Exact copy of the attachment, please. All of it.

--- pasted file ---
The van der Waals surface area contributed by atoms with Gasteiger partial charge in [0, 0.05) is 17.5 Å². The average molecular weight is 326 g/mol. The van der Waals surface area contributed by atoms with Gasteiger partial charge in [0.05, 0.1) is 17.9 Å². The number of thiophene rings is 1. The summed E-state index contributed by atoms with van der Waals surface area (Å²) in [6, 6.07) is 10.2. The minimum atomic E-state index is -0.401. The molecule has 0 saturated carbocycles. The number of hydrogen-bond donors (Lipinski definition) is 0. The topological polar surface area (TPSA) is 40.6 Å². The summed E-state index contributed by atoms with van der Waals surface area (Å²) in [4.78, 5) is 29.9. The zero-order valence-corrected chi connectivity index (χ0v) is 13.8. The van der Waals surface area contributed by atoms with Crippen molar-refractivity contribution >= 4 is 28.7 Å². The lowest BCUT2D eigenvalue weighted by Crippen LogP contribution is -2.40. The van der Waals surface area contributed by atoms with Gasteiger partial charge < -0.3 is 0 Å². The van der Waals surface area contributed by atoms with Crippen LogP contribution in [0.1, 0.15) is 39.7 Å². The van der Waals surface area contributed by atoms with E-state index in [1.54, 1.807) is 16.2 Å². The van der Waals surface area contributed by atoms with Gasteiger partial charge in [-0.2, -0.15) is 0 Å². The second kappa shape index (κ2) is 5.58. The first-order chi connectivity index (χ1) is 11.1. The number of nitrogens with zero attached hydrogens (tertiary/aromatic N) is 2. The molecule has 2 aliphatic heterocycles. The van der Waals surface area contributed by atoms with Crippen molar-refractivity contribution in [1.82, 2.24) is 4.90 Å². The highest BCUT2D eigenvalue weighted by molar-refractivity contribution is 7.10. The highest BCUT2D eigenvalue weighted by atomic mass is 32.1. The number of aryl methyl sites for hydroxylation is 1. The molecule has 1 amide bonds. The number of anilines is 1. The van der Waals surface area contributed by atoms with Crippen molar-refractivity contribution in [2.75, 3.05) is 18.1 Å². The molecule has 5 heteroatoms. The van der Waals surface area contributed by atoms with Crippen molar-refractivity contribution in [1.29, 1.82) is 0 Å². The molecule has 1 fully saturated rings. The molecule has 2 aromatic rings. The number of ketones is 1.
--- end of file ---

The van der Waals surface area contributed by atoms with Gasteiger partial charge in [0, 0.05) is 17.5 Å². The average molecular weight is 326 g/mol. The van der Waals surface area contributed by atoms with Gasteiger partial charge in [0.05, 0.1) is 17.9 Å². The number of thiophene rings is 1. The summed E-state index contributed by atoms with van der Waals surface area (Å²) in [6, 6.07) is 10.2. The minimum atomic E-state index is -0.401. The molecule has 0 saturated carbocycles. The number of hydrogen-bond donors (Lipinski definition) is 0. The topological polar surface area (TPSA) is 40.6 Å². The summed E-state index contributed by atoms with van der Waals surface area (Å²) in [4.78, 5) is 29.9. The zero-order valence-corrected chi connectivity index (χ0v) is 13.8. The van der Waals surface area contributed by atoms with Crippen molar-refractivity contribution >= 4 is 28.7 Å². The lowest BCUT2D eigenvalue weighted by Crippen LogP contribution is -2.40. The van der Waals surface area contributed by atoms with Gasteiger partial charge < -0.3 is 0 Å². The van der Waals surface area contributed by atoms with Crippen LogP contribution in [0.1, 0.15) is 39.7 Å². The van der Waals surface area contributed by atoms with E-state index in [1.54, 1.807) is 16.2 Å². The van der Waals surface area contributed by atoms with Gasteiger partial charge in [-0.2, -0.15) is 0 Å². The second kappa shape index (κ2) is 5.58. The first-order chi connectivity index (χ1) is 11.1. The number of nitrogens with zero attached hydrogens (tertiary/aromatic N) is 2. The molecule has 2 aliphatic heterocycles. The van der Waals surface area contributed by atoms with Crippen molar-refractivity contribution in [1.82, 2.24) is 4.90 Å². The highest BCUT2D eigenvalue weighted by molar-refractivity contribution is 7.10. The highest BCUT2D eigenvalue weighted by atomic mass is 32.1. The number of aryl methyl sites for hydroxylation is 1. The molecule has 1 amide bonds. The number of anilines is 1. The van der Waals surface area contributed by atoms with Crippen molar-refractivity contribution in [2.75, 3.05) is 18.1 Å². The molecule has 5 heteroatoms. The van der Waals surface area contributed by atoms with Crippen molar-refractivity contribution in [1.29, 1.82) is 0 Å². The molecule has 1 fully saturated rings. The molecule has 2 aromatic rings. The number of ketones is 1.